-2 ( +0 / -2 )

amerijapAug. 06, 2011 - 03:39AM JST. I'm not sure if the city intentionally did so out of racial/ethnic reasons. It's more plausible to assume that the official politics often conflict with communitarian interests--regardless of race, ethnicity, and nationality.

Social inequality is created by the way things are organized in Japan. Japan's explanations for behavioral differences toward Korean victims of A-bomb are troubling. Koreans that lives in Japan are use to inequality and exploitation, and Japanese see it as natural and unchangeable, and it gives the Japanese the opportunity to say, “Well, it’s too bad that some people are much better off than others, but that’s just the way it is. There’s really nothing we can do about it.”

-1 ( +0 / -1 )

Thanks for the info Amerijap.

So to summarize,

The city basically wanted ALL of the confirmed victims to be honoured at "20 Cenotaph for the A-bomb Victims" However, the Korean group built their own separate memorial outside the park. (1970).

"The location of their site gave visitors to the memorials and some--but not all-- resident Koreans the perception that Koreans were being alienated from Japanese society even after the war" so they petitioned the city to move it within the park.

Then, the cityy told the originators that the said memorial should contain North Korean victims as well. However, the originators rejected this idea but moved it within the park anyways. (Hence, it's still called Kankokujin Genbaku Giseisha Reihi).

-1 ( +0 / -1 )

Social inequality is created by the way things are organized in Japan. Japan's explanations for behavioral differences toward Korean victims of A-bomb are troubling. Koreans that lives in Japan are use to inequality and exploitation, and Japanese see it as natural and unchangeable, and it gives the Japanese the opportunity to say, “Well, it’s too bad that some people are much better off than others, but that’s just the way it is. There’s really nothing we can do about it.”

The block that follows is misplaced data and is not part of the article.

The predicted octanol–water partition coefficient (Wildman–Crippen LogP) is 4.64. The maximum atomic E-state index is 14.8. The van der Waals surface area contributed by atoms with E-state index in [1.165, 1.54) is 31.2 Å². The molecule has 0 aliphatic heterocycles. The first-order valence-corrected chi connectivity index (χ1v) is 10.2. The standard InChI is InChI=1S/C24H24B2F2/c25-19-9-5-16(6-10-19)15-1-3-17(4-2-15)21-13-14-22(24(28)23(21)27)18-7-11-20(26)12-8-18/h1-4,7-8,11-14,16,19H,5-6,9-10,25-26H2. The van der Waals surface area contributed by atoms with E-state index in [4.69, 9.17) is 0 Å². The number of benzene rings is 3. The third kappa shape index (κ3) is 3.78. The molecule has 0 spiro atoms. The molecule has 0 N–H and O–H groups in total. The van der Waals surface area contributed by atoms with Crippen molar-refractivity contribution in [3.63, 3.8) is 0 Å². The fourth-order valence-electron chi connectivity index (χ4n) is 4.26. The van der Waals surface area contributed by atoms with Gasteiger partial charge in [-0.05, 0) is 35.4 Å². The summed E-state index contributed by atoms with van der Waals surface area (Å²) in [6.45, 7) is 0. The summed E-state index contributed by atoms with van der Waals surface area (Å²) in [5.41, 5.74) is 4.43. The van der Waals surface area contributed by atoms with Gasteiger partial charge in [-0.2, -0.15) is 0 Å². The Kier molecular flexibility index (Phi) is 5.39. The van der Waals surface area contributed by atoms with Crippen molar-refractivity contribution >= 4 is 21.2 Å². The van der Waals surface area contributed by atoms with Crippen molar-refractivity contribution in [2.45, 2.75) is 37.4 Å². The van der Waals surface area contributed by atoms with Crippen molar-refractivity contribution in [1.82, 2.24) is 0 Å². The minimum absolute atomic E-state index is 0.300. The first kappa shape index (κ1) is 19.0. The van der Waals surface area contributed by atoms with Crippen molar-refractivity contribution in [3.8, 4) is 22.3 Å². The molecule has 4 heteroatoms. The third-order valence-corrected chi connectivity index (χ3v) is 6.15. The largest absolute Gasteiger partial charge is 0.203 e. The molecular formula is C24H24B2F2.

Please explain who represents those who take such apathetic attitude toward culture of others today. It’s more troubling to assume that Japanese citizens—especially those in post-war generations—concur in local/ central government’s understandings of history and memory.

0 ( +1 / -1 )

AJ: I don't know if there can be an "explanation". Japan is one of the most homogenous ethnic groups in the world and I believe culturally it has been a priority for centuries. Oddly enough the Norway terrorist admired Japan and Korea for their homogenous societies.

I am not a Japanese national. But I know I will be a gaijin forever. The social nuances of Japanese society will never change as it's not viewed as broke in need of fixing. I'm not "in" and I actually don't have a problem with it. It seems as though the posters here that take issue with it are only those on the outside looking in. Those on the inside so to speak don't owe anyone an explanation, a motivation to change, etc. seems to me.

0 ( +0 / -1 )

Throughout the city and within the park ceremonies are held for individual groups -for a variety of reasons- but as in previous years a representative of the Korean people also participated in the Hiroshima Peace Memorial Ceremony on the morning of August 6, 2011. On the list of participating countries (As of August 2) -provided inside the booklet which every visitor to the ceremony receives- Republic of Korea is mentioned (Between Rep. of Kenya and Rep. of Latvia). Between 08:07 and 08:15 the representative of Korea laid a wreath of flowers at the side of the cenotaph together with other distinguished guests participating in the Dedication of Flowers, just prior to the tolling of the Peace Bell and moment of silence. 黙とう

0 ( +0 / -0 )

Ah... war only leads to a prolonged anguish..... it is sad....

0 ( +0 / -0 )

Because I believe the ceremony is held in Korean, and since 97.6% of Japanese cannot speak a second language, why bother to invite them?

@legs,after 66 yrs, finally, US has sent a diplomat to Hiroshima. We should welcome all. Apparently, you do not know some German are killed too. It is nothing to do with a second language. We all have a common goal for peace. That's the issue here and nothing to do with a language. Hope you get it streight, legs. '

-1 ( +0 / -1 )

Thanx for all the answers. Not sure why a -7 thumbdown was necessary, it was a sincere question.

0 ( +0 / -0 )